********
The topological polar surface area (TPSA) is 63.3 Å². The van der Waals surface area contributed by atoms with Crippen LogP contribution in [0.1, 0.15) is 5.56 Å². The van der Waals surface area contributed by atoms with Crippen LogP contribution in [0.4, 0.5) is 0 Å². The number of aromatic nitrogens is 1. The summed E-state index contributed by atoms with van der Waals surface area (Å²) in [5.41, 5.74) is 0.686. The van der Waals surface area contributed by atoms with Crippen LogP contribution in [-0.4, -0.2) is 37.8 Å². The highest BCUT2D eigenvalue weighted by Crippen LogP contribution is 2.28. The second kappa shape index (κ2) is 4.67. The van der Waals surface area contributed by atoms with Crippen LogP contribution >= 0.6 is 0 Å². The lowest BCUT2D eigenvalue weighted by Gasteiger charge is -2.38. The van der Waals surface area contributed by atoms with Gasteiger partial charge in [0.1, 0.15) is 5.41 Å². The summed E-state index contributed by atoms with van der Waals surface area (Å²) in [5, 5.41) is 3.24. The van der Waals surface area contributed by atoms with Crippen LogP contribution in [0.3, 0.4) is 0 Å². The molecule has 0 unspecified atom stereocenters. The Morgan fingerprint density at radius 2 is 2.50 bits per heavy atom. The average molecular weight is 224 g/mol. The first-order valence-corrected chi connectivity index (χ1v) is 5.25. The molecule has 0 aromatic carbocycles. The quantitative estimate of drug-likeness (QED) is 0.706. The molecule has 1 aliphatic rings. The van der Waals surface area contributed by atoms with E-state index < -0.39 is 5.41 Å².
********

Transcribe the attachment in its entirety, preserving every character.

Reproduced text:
The topological polar surface area (TPSA) is 63.3 Å². The van der Waals surface area contributed by atoms with Crippen LogP contribution in [0.1, 0.15) is 5.56 Å². The van der Waals surface area contributed by atoms with Crippen LogP contribution in [0.4, 0.5) is 0 Å². The number of aromatic nitrogens is 1. The summed E-state index contributed by atoms with van der Waals surface area (Å²) in [5.41, 5.74) is 0.686. The van der Waals surface area contributed by atoms with Crippen LogP contribution in [-0.4, -0.2) is 37.8 Å². The highest BCUT2D eigenvalue weighted by Crippen LogP contribution is 2.28. The second kappa shape index (κ2) is 4.67. The van der Waals surface area contributed by atoms with Crippen LogP contribution >= 0.6 is 0 Å². The lowest BCUT2D eigenvalue weighted by Gasteiger charge is -2.38. The van der Waals surface area contributed by atoms with Gasteiger partial charge in [0.1, 0.15) is 5.41 Å². The summed E-state index contributed by atoms with van der Waals surface area (Å²) in [5, 5.41) is 3.24. The van der Waals surface area contributed by atoms with Crippen LogP contribution in [0.3, 0.4) is 0 Å². The molecule has 0 unspecified atom stereocenters. The Morgan fingerprint density at radius 2 is 2.50 bits per heavy atom. The average molecular weight is 224 g/mol. The first-order valence-corrected chi connectivity index (χ1v) is 5.25. The molecule has 0 aromatic carbocycles. The quantitative estimate of drug-likeness (QED) is 0.706. The molecule has 1 aliphatic rings. The van der Waals surface area contributed by atoms with E-state index < -0.39 is 5.41 Å².